Staying at The Clan Hotel, Singapore [Hotel Review] – Wild Junket Adventure Travel Blog
Last Updated on August 31, 2022 by Nellie Huang
One of the highlights of our recent Southeast Asian trip was staying at the Clan Hotel. Here’s my detailed review of Singapore’s newest luxury hotel!
It’s been 3 years since I came back home to Singapore — so this recent trip to the Lion City has been a long time coming. Our stay at The Clan Hotel made it all the more special, as I was reminded of what the Singaporean identity means.
Towering over the restored shophouses of Telok Ayer, The Clan Hotel is a modern luxury hotel with a nostalgic story to tell. It pays tribute to the Singaporean heritage, by working with local craftsmen to produce unique furnishings, incorporating local food in the breakfasts, and spoiling guests with old-school Kaya snacks that I grew up eating.
The Singapore I grew up in was always looking out to the world, and never embracing local culture and identity. But times have changed, as I’ve noticed, and this hotel truly captures Singapore’s sense of identity and spirit through every single detail.
The Perfect Setting in Singapore
Sitting on the crossroads where the financial district and Telok Ayer meet, The Clan Hotel is just minutes from the Singapore River and cultural sites in Chinatown. This is where old meets new: the low-lying, terracotta-roofed shophouses juxtaposed against the towering skyscrapers of the CBD (Central Business District).
It was also here, where The Clan Hotel proudly stands, that settlers looking for new opportunities landed in the 1800s. Back then, the street was lined with bustling shophouses and sampans (wooden boats) that brought immigrants along the Singapore River. Today, the same street has flourished and evolved into a bustling entertainment area flanked by edgy glass-walled buildings, restored temples, and modernised shophouses.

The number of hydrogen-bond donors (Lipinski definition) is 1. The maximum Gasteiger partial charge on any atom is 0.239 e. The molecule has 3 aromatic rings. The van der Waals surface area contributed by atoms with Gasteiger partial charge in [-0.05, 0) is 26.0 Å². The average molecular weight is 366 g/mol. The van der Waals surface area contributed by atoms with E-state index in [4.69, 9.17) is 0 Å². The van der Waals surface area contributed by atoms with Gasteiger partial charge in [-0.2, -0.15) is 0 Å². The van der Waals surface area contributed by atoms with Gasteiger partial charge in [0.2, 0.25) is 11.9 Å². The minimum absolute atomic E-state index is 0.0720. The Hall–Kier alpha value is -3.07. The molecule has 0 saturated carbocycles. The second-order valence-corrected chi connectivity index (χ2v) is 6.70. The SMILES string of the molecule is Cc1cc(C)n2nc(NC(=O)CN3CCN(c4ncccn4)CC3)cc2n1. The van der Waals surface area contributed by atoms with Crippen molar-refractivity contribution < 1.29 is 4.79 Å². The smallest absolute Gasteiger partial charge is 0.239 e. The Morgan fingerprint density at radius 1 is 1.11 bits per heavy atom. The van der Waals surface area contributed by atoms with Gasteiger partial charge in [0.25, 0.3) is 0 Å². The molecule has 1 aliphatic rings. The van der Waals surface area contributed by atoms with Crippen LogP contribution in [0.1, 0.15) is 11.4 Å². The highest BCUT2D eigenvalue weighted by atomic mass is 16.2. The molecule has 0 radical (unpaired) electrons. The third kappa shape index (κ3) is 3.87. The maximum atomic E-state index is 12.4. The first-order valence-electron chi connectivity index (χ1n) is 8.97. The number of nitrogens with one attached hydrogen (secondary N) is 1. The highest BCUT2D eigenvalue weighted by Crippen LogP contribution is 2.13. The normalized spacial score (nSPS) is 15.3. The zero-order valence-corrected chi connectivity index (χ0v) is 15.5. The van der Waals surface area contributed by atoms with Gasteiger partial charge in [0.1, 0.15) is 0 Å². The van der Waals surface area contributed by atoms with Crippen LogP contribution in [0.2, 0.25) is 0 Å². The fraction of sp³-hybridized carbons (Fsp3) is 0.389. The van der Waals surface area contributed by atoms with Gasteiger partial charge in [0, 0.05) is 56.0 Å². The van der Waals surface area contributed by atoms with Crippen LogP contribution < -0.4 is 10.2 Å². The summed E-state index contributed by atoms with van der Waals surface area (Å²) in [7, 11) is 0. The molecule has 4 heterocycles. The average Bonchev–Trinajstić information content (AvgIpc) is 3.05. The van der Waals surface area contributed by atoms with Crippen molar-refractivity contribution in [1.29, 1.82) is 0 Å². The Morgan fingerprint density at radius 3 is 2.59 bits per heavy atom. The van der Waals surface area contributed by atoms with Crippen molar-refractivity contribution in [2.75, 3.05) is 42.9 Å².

The Clan Hotel was built to reflect the success stories of humble immigrants and their strong bond that lasted through the generations, from past to present. It’s evident from the hotel’s artwork and interior design, that it draws inspiration from the clan halls and shophouses of the Telok Ayer area.
Embracing Our Singaporean Identity
The whole experience begins at the dimly lit hotel lobby, where wall-to-ceiling glass windows, leather Chesterfield sofas, and black steel shelves provide an intimate setting for our welcome tea ceremony.
We’re warmly greeted by the in-house tea master, who serves us a pot of Nanyang Ritual Tea. He goes on to explain that it’s an exclusive curation (produced specially for the hotel) that blends Southern and Northern Fujian Oolong Teas, both famed for intense fragrance and taste.
I sip on the tea and eagerly tuck into the tau sar piah, a traditional bean pastry I loved as a kid. Kaleya (my 7-year-old daughter) surprisingly likes it, and even asks for a second serving of the pastry!
Rooms with a View
Our cheery Clan Keeper shows us to the Grand Premier Room. The hotel provides a personal-assistant service for guests of the Master Series rooms. The first thing I notice in our 29th-floor corner room is the view: massive windows on all sides reveal spectacular views of the Singaporean skyline. And perched by the glass are window sill sofas that let you sit and admire the panorama while sipping their signature Nanyang ritual tea.
The spacious room is designed with a distinctively contemporary style, but they haven’t forgotten to infuse some Singaporean character into it. The room features standing lamps with Oriental flair, polished teak tables, and traditional Chinese paintings. The bathroom is outrageously big, with a rainforest shower and a massive bathtub that allows you to soak while drinking in the view.
Having opened its doors in March 2021, the Clan Hotel Singapore already has 324 rooms across three distinct room categories — Grand Premier, Premier and Deluxe rooms. The other rooms are similar in design and style to ours, but slightly smaller in size.